The Philippine Genome Center (PGC) conducted its 1st National Genomics Conference on October 10 to showcase its research programs and further encourage collaboration among Filipino scientists to beef up omics research in the country. The daylong event was also part of the Center’s year-long tenth anniversary celebration.
In the morning, PGC research programs on coconut genomics, conus exeogenomics, cardiovascular genetics, diabetes genetics, and colorectal cancer were presented.
The leader of the Coconut Genomics Program, Dr. Hayde Galvez, presented “Improvement of Coconut Varieties through Genomics, Genetics, and Breeding for a Competitive and Sustainable Philippine Coconut industry (Genomics-Assisted Molecular Breeding).”
Dr. Arturo Lluisma, the leader of the Conus Exeogenomics Progam, talked about the potential of conopeptide genomic data in drug discovery and other applications, as well as the use of computational structural biology approaches in drug discovery workflows.
“Lunas na Sakto para sa Puso ng Pilipino: Personalized Medicine in Cardiovascular Health Care” was the presentation of Dr. Rody Sy, a project leader in the Cardiovascular Genetics Program. The aim of personalized medicine is “the right drug, at the right dose, for the right Filipino.” He said that while studies on genetic markers associated with cardiovascular disease (CVD) and response to drugs across varying populations have shown “inter-ethnic variability,” there is “insufficient pharmacogenetic and genetic susceptibility data among Filipinos.” Sy added that by studying genetic markers, treatments costs may decrease, and ineffective chronic therapy may be diminished because of guided treatment.
Molecular Diabetes Study Group Project Leader Dr. Jose Nevado’s “Sweet Genes Are Made of This: Let’s talk about diabetes!” was presented under the Diabetes Genetics Program. Similar to Sy in his talk on CVD, Nevado also lamented the lack of genetic studies on Filipinos for risk of diabetes. The group has narrowed down “six significant gene variations of interest after statistical tests” from the initial 355 gene variations linked to the disease, which was trimmed to 274 variations after quality assurance tests, and later further cut down to 29 variations after genetic tests.
A project leader in the Colorectal Cancer Program, Dr. Reynaldo Garcia, then discussed “Novel mutations in EGFR pathway genes of Filipino colorectal cancer patients present distinct and overlapping oncogenic phenotypes.”
Apart from the select research programs, the Conference also featured two products which were developed with assistance from the PGC and other agencies. One was Biotek-M Dengue Aqua Kit, a portable dengue diagnostic kit, with the project leader, Dr. Raul Destura, of UP Manila; and the other was PhilGeneStrips, a field-ready test kit for the detection of shrimp pathogens, with Dr. Erwin Enriquez and Dr. Nina Rojas of Ateneo de Manila University.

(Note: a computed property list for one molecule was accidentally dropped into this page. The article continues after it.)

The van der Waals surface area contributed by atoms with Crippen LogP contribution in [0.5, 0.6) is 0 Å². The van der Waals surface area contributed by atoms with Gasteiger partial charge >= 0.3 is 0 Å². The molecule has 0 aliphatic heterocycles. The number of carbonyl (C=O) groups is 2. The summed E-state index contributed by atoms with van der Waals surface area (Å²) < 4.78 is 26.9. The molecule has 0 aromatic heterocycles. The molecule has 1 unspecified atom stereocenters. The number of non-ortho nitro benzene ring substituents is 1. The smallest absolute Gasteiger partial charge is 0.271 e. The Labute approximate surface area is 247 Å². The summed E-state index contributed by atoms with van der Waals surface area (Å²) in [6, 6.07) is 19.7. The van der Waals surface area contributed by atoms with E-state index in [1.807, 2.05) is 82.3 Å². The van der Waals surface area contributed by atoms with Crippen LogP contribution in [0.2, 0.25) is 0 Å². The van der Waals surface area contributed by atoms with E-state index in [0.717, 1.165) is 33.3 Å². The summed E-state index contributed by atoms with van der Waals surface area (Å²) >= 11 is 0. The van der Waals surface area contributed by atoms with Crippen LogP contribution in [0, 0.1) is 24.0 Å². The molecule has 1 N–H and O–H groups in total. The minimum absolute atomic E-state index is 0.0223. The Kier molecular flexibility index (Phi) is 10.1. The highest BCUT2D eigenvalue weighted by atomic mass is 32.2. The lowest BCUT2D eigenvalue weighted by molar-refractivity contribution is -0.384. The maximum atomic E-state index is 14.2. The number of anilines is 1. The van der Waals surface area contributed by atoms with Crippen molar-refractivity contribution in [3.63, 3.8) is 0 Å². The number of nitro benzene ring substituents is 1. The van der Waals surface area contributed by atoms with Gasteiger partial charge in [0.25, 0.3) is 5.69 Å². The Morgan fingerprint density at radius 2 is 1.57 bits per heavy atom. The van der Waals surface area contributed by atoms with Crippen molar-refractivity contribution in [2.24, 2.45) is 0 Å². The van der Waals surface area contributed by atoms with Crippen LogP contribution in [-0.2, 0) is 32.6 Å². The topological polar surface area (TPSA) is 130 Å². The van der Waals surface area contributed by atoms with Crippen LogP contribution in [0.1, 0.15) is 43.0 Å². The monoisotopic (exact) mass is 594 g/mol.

In the afternoon session, Dr. Cynthia Saloma, the PGC executive director, revealed the Center’s expansion to the Visayas and Mindanao via satellite facilities in the Miagao campus of UP Visayas and in the UP Mindanao campus. Dr. Victor Marco Emmanuel Ferriols is the project leader of the PGC-Visayas Satellite Facility, while Dr. Lyre Anni Murao is the project leader of the PGC-Mindanao Satellite Facility.
The establishment of the PGC’s Protein, Proteomics and Metabolomics Core Facility was reported by the program leader, Dr. Neil Andrew Bascos; while the development of a laboratory information management system for biorepository for the PGC Biobank and Biorepository Core Facility was discussed by the project leader, Dr. Elena Catap. PGC’s research and development program also presented its goals for the next five years on social responsibility, genomics appreciation, operational efficiency, social entrepreneurship, and linkages.
The event was capped off by the keynote address of Dr. Asao Fujiyama of the National Institute of Genetics, Japan. Fujiyama’s address, “The Road of Genomes,” which he also called in his presentation a congratulatory address to the PGC, included an enumeration of major events and breakthroughs in DNA sequencing from 1997 to 2017. He also pointed out that “technology advances drive science,” and gave examples of technologies that have allowed a deeper pursuit of certain fields, such as the telescope for astronomy or sequencing machines for genomics. Fujiyama ended his speech by reiterating the goal of genomics, which is the “understanding of life forms through the identification of genomic elements.”